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Andreas Palaeologus ( 1453 - 1503 ) de jure Byzantine emperor and Despot of Morea from 1465 until death in 1503.

He was the nephew of Constantine XI Palaeologus, the last Byzantine Emperor of Constantinople. After Constantine was defeated and killed by the forces of Mehmed II in 1453, Andrew continued to live in Morea, which was ruled independently by Andrew's father Thomas Palaeologus, the younger brother of Constantine until 1460. At this time he escaped to Italy following an Ottoman invasion. When his father died in 1465, Andreas stayed in Italy under the protection of the Papal States.

During his lifetime, Andreas is believed to have wasted enormous sums of money given to him by the Papacy. However, modern historians now believe that the money received from the Pope was only enough for a meager standard of living.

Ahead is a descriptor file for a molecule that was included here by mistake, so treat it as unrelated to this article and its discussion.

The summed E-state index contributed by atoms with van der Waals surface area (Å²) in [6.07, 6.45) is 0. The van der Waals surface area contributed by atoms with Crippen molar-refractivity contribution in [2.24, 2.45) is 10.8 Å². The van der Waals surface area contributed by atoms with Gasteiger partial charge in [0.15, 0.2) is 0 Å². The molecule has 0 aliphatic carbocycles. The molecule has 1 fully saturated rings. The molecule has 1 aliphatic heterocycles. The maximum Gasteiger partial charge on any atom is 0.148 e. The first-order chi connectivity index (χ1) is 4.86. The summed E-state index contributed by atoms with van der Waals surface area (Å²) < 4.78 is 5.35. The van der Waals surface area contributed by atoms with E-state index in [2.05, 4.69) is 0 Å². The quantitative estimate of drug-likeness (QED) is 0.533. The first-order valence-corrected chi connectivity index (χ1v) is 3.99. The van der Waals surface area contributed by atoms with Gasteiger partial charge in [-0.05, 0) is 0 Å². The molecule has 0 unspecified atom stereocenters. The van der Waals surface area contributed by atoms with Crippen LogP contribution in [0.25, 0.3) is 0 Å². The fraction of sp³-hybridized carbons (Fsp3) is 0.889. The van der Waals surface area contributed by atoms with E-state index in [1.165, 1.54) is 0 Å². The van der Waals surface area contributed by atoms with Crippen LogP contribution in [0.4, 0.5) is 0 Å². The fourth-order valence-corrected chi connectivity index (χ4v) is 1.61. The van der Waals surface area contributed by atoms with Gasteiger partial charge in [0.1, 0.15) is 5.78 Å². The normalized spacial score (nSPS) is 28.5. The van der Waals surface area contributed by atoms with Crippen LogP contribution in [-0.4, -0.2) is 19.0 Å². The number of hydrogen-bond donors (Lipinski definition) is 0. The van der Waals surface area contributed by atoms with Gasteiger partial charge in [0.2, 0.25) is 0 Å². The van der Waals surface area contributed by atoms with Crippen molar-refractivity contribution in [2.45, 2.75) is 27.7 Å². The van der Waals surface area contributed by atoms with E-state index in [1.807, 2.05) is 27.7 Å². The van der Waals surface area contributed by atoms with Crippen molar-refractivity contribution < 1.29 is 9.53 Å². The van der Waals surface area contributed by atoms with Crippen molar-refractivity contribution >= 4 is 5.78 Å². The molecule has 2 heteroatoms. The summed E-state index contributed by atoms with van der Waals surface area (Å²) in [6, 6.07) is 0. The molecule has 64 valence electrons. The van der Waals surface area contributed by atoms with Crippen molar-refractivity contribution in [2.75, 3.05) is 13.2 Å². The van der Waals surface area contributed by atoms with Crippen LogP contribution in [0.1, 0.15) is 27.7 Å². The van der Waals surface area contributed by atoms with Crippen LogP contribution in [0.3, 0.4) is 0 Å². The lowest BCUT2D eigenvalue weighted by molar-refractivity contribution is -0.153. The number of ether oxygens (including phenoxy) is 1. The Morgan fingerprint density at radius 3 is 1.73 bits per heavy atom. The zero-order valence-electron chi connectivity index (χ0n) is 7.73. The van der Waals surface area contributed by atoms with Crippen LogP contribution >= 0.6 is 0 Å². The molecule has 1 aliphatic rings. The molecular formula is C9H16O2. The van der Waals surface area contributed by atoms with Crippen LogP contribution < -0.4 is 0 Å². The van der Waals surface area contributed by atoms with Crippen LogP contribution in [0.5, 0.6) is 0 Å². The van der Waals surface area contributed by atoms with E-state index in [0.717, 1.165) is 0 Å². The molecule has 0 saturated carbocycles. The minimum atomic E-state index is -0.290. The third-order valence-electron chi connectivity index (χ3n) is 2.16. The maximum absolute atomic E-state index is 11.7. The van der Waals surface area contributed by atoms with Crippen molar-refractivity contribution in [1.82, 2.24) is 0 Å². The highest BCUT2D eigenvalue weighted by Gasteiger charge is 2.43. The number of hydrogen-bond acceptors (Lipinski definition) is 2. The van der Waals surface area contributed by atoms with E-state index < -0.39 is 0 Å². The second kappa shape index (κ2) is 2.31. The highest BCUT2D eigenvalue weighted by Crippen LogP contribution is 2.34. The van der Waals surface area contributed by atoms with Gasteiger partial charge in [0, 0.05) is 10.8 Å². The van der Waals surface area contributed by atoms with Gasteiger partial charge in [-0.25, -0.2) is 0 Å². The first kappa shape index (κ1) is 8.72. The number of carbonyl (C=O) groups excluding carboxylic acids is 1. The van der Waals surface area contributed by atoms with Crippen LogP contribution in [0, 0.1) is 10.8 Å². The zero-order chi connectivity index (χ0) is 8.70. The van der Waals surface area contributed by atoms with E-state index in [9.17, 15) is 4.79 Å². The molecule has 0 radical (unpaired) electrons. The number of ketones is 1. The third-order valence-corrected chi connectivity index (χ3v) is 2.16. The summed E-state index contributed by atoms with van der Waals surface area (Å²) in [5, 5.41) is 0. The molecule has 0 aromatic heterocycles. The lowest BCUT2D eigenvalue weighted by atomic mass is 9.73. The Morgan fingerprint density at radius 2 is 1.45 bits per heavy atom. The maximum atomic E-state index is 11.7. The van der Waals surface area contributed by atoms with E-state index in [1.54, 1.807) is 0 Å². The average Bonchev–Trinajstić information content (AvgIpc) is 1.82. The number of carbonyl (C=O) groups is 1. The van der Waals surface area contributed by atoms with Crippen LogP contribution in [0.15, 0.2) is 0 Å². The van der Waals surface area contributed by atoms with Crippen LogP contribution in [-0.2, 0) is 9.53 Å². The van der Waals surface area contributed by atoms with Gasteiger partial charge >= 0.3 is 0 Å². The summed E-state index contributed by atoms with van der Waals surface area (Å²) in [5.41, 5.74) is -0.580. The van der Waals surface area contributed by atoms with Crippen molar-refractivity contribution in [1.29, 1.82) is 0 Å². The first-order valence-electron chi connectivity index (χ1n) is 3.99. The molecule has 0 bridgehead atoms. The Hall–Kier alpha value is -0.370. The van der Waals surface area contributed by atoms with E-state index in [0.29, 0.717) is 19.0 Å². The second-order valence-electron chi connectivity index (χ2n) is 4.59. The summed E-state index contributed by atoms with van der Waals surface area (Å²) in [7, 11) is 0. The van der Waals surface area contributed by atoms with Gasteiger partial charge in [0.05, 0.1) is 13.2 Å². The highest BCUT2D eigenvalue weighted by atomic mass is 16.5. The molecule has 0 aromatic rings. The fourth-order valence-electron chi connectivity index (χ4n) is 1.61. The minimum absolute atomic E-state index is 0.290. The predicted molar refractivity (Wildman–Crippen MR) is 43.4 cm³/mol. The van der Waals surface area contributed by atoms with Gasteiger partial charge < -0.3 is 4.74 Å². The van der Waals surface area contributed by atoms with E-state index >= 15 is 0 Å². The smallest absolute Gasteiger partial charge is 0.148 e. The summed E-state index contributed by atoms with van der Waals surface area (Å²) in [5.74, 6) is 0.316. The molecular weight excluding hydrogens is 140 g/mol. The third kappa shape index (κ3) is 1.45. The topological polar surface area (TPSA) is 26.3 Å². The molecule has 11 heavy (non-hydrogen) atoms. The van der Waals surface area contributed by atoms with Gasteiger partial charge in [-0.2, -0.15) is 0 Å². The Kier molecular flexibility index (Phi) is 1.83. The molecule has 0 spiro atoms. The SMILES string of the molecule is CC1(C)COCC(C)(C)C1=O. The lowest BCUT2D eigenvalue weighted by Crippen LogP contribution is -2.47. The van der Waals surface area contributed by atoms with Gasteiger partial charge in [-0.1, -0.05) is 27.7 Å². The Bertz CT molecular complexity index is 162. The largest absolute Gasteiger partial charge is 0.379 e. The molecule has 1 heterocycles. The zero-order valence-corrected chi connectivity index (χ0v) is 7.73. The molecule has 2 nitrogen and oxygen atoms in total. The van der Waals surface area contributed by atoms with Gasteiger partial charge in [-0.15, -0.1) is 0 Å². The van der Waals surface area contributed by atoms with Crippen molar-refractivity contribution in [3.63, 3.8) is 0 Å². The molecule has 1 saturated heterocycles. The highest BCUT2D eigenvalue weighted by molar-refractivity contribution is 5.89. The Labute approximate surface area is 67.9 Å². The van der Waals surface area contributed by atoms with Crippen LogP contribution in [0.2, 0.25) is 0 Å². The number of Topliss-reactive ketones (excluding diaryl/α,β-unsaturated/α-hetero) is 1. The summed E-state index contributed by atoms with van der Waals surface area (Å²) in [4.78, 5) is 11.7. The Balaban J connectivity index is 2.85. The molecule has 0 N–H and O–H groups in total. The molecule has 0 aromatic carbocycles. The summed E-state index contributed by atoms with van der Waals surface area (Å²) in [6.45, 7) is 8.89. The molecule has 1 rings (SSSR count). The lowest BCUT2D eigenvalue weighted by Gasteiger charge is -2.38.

Looking for money and a better life, Andreas tried to sell the rights to the Byzantine crown, which had fallen to him de jure since the death of his father Thomas. Charles VIII of France originally agreed to purchase the rights from Andreas in 1494. Regardless, Andreas left the rights to Ferdinand II of Aragon.

To escape the constant poverty of Andreas, his younger brother Manuel Palaeologus arranged a deal with the Ottoman Sultan Bayazid II that in exchange for surrendering the rights to the Byzantine throne Manuel and Andreas be recieved as honorary guests. The successor of the Sultan had Andreas and John converted to Islam on the condition that they would not become slaves, as had happened to other members of Manuels household after his death.

He died a pauper in 1503. While most scholars say he left no heirs, Donald M. Nicol's The Immortal Emperor recognises a Constantine Paleologus who served in the Papal Guard and a Maria who married a Russian noble Mihail Vasilivich.


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Byzantine Emperor

Preceded by: Thomas Palaeologus

Succeeded by: end of state

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